Feminism in Spain suffers one of the worst lacks, along with other countries, but I am most familiar with Spain: it lacks political awareness. In Italy, the feminist groups follow the same line of thought. I have just returned from Italy a few months ago. Feminist activists are organised in societies. There are myriads of societies, and some of them are really small, only including very few women. They considered themselves non-party and apolitical organisations, and their activity consists in the development of cultural activities, conferences, painting exhibitions, music festivals, contests, and feminist cinema. On the other hand, they do social work: assisting abused women and they work in favour of abortion. They are confined there and have no political influence. The ones that govern the country, from the city halls, the provincial council, and autonomous region or from the parliament are the political parties. That’s why I am in charge of the Feminist Party.

On the Civil war and its implications for the future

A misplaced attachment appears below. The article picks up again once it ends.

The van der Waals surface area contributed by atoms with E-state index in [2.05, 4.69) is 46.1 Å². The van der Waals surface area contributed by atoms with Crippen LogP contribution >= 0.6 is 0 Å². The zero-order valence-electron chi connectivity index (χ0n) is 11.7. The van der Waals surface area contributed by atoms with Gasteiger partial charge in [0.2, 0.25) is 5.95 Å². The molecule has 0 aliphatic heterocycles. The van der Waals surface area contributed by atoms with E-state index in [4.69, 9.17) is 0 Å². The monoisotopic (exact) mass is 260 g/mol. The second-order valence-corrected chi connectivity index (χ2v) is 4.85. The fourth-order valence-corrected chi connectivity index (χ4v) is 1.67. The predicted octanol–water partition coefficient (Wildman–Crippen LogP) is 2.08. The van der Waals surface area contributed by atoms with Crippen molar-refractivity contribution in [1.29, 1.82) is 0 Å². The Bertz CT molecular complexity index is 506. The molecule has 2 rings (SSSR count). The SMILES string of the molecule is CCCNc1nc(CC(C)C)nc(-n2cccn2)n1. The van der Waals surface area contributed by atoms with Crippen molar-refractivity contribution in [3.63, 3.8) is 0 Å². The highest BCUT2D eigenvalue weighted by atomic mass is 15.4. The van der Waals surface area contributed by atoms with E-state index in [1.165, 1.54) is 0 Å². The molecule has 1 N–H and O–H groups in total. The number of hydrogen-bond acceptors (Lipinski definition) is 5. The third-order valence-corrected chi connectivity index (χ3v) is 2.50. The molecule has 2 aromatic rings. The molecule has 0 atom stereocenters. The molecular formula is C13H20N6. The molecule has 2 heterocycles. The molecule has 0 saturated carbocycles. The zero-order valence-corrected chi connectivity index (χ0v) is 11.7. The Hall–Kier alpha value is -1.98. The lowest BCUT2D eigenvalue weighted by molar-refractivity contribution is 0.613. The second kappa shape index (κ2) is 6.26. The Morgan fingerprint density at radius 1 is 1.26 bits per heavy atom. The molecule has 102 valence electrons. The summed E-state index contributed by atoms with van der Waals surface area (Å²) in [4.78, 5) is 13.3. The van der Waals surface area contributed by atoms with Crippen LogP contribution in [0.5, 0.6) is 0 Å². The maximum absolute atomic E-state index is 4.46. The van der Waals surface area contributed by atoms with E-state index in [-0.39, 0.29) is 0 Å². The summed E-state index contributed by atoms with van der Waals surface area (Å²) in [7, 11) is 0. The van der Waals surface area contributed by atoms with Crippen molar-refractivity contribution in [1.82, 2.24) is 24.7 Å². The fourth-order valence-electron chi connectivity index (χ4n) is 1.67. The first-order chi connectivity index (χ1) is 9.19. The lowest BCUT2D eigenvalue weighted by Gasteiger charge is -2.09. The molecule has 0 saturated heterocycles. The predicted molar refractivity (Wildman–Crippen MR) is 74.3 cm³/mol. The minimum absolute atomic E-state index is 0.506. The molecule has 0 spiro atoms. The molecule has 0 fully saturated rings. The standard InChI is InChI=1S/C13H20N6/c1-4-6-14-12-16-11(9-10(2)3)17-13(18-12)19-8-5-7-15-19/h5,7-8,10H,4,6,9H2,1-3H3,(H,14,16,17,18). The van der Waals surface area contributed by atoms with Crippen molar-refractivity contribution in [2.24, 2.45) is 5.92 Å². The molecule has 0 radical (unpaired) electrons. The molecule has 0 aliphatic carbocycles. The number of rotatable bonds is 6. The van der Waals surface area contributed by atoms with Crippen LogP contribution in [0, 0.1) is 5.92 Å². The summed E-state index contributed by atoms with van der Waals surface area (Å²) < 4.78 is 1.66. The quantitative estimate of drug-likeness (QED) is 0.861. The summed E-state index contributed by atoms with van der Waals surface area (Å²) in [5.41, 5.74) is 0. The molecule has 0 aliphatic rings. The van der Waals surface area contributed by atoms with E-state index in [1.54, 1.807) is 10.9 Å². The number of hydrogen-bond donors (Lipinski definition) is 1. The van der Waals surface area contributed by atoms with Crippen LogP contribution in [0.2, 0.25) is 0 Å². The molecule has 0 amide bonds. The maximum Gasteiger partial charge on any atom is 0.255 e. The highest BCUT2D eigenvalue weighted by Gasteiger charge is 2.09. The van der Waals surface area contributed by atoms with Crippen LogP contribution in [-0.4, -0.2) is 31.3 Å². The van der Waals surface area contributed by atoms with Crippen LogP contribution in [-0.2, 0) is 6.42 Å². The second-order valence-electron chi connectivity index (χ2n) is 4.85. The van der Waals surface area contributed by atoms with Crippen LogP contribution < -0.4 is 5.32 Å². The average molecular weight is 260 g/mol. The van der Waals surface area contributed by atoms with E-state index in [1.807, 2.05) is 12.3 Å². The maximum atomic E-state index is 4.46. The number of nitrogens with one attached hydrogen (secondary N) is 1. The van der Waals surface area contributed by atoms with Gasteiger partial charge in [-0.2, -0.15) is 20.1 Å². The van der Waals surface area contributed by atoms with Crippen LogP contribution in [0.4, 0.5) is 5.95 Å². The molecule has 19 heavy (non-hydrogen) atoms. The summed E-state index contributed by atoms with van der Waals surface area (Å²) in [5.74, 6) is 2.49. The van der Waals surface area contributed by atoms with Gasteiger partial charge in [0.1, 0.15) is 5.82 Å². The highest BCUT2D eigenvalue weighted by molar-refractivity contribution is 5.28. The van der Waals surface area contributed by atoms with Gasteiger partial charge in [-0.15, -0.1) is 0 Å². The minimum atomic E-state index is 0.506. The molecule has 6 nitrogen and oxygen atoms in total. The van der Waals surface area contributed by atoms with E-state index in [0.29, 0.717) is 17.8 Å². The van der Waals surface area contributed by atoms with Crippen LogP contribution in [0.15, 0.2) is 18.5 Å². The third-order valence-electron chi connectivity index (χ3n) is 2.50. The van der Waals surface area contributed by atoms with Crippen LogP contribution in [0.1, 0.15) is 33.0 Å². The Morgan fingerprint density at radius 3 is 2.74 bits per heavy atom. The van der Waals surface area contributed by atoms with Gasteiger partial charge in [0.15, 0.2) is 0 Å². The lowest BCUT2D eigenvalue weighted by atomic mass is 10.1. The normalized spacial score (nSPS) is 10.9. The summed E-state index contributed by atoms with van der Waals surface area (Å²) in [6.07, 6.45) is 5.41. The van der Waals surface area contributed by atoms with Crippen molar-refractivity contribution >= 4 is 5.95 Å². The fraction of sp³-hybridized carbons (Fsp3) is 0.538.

I think we have been decisive. However, the most self-sacrificing generation, and the one who has been involved in more fights, and had the strongest influence is the one of my parents. They constitute the generation that was involved in all the wars. But us, the daughters, we are important too. First, talking about Spain but the same can be applied to the rest of Europe, we maintained the ideals inherited from the previous generation, this is something I don’t see in young people nowadays. We faithfully kept them, the majority, and the majority that were socially aware, the Spanish population was socially aware. Spain is the only country that rebelled against fascism. In Germany they voted for Hitler, in Italy they endured fascism for 30 years, with really small resistant strongholds. The Spanish Civil War is the only one that involved the whole population, the vast majority of the civilians were involved, and half of the military force, that made it possible and we lost due to the participation of Germany and Italy. We received 54 countries here, the international brigades because they knew, as I have said before, that the future of the world was being disputed here. Therefore, our generation, the majority, kept these ideals and that’s how we built the country. You should also keep in mind that when the Civil War ended, there were 20 million inhabitants in Spain. 20 years later there were 40 million. All of them were brought to the world by women, right?

The views expressed in the interviews are those of the interviewers and interviewees and do not necessarily reflect those of Arbeit and Europa.